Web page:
This week, after meeting Rick Warren for the first time, Melissa Etheridge made an eloquent defense of Rick Warren, a defense made up of olive branches offered, but unfortunately, no real branches were offered in return.
Peace is a two-way street. Warren might have meant every word he said to Etheridge. In fact, from what Etheridge wrote, I believe he did. He is not of the mind that equates gays to pedophiles or those who commit incest. He only believes that Ethridge and her partner are not equal in the eyes of the Lord or the state as he and his partner are That doesn't make him a monster or a hater. It only makes him a bigot: a person who regards his own faith and views in matters of religion as unquestionably right and intolerant of opinions which conflict with his own.
Ethridge said "He explained in very thoughtful words that as a Christian he believed in equal rights for everyone." Unfortunately his thoughtful words to her did not translate into thoughtful words to his congregation. He told Etheridge that he believed in her right to equality, but his actions show that he will fight to keep her from bringing it to fruition.
He told her that he was a fan of her music. It reminds me of the comment concerning race: "he's nice, but I wouldn't want my sister marrying him." How did you like American historian William Blum's "Rogue State?" Osama bin Laden loved it. I'm not saying that bin Laden would have cared if Blum died in the Twin Towers nor even disapprove of Blum getting married, but loving one's work and giving that one his or her full rights remains a stretch. They're two different things. Just because Mussolini had the trains run on time, doesn't mean that he wanted married gays riding on them.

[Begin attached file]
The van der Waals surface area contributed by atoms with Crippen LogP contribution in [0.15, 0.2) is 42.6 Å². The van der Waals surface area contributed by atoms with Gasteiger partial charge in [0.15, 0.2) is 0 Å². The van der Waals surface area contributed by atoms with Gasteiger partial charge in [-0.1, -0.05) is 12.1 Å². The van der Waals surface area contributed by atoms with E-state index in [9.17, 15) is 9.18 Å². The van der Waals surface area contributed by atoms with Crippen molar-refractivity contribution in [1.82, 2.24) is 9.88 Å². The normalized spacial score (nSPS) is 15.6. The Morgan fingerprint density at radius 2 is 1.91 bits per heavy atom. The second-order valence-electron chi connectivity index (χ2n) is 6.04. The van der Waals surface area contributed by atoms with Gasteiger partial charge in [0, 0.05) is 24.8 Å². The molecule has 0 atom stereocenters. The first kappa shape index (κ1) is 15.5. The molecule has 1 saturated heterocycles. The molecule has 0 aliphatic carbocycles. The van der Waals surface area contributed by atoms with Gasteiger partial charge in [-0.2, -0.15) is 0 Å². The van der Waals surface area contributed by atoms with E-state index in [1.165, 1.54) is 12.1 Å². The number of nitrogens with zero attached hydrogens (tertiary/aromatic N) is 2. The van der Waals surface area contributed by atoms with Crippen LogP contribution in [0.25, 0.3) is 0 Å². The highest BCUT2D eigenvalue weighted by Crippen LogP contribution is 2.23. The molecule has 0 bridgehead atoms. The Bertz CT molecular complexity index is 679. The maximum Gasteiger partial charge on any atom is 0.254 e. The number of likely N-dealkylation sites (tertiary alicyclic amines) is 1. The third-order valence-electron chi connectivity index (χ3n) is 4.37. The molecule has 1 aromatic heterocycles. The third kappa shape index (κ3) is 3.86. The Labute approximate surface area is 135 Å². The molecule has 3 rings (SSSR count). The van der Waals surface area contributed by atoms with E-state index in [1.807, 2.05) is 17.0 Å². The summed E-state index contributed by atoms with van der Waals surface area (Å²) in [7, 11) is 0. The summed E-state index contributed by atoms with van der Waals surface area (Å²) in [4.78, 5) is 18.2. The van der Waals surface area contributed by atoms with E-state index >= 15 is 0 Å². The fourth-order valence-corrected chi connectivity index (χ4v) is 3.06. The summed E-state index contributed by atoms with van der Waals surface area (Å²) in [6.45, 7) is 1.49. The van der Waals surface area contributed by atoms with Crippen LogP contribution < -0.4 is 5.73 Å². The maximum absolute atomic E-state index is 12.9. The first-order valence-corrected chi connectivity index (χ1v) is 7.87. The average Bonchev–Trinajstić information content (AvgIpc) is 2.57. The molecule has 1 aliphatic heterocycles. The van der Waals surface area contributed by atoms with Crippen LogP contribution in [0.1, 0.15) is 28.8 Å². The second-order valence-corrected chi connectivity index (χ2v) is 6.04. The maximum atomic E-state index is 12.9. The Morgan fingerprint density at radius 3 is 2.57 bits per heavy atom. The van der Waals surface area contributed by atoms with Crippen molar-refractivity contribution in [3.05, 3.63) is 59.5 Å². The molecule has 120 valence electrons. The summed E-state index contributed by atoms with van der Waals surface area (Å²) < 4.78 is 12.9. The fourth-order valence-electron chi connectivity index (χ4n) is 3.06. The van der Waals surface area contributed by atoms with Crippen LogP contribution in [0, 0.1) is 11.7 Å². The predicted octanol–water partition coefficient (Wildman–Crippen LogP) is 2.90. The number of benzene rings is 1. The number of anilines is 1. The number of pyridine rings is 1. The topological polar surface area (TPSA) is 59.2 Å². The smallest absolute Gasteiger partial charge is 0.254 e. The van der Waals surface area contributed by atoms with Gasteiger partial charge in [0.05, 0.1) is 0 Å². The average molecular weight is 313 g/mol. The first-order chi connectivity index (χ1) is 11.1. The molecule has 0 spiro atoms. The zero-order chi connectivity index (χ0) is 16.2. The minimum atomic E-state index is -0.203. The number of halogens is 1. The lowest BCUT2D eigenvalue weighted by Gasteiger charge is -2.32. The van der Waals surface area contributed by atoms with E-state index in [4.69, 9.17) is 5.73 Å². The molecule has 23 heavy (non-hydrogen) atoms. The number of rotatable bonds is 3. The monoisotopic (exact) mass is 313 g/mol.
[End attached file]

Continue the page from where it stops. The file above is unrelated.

Warren said "he regretted his choice of words in his video message to his congregation about proposition 8 when he mentioned pedophiles and those who commit incest. He said that in no way, is that how he thought about gays." But no where in Etheridge's compelling defense of Warren him did he say that he regretted pushing tens of thousands of those who respect his words to vote to disallow Etheridge's right to marriage. He didn't, because that is how he thinks about gays; undeserving of equal rights...under God or state.
Etheridge wrote that Warren "struggled with proposition 8 because he didn't want to see marriage redefined as anything other than between a man and a woman." That Warren can't seem to make that leap over a semantic hurdle seems a pretty lame excuse for a man with such strong belief in God's strength and equal rights. Somewhere in that "struggle" lies a lack of honesty. He believes in everyone's rights right up to the point where it infringes on his own definition of marriage. Wonder what kind of legal fight he put up when one of his parishioners wanted to redefine their marriage vows so that "Until death do us part," implied "until we're tired of each other." Did he back a law to disallow divorce?
I'm sure Etheridge's private meeting with Warren was quite charming. But I also believe the best con men are the ones you'd never suspect to be conning you. Ask Bernie Madoff's investors.
Etheridge entitled her piece, "The Choice Is Ours Now." The fact is, it's Warren's. Warren's belief that gays should have equal rights, but not the right to marriage, is both illogical and a moral failing that he has yet to learn from. True learning from that failure is a two step process. 1. Learn. 2. Apply what you've learned. Perhaps Etheridge can be helpful in teaching him the first. Only he can implement the second.
Etheridge's olive branch to Warren is a grande gesture, but it still remains only half the equation. Warren speaking with Etheridge or at the inauguration isn't necessarily the issue. What is, are the actions behind the words. No matter how charismatic, or Christian, or willing "to build bridges to the future," until he offers an olive branch that involves telling his followers that Ehteridge has the same right to be married that he and they have, then his respect for Etheridge goes only as far as your music takes him.
What Etheridge has to ask herself is, while it's nice to find out you have another fan, would she rather sell a CD or sell out?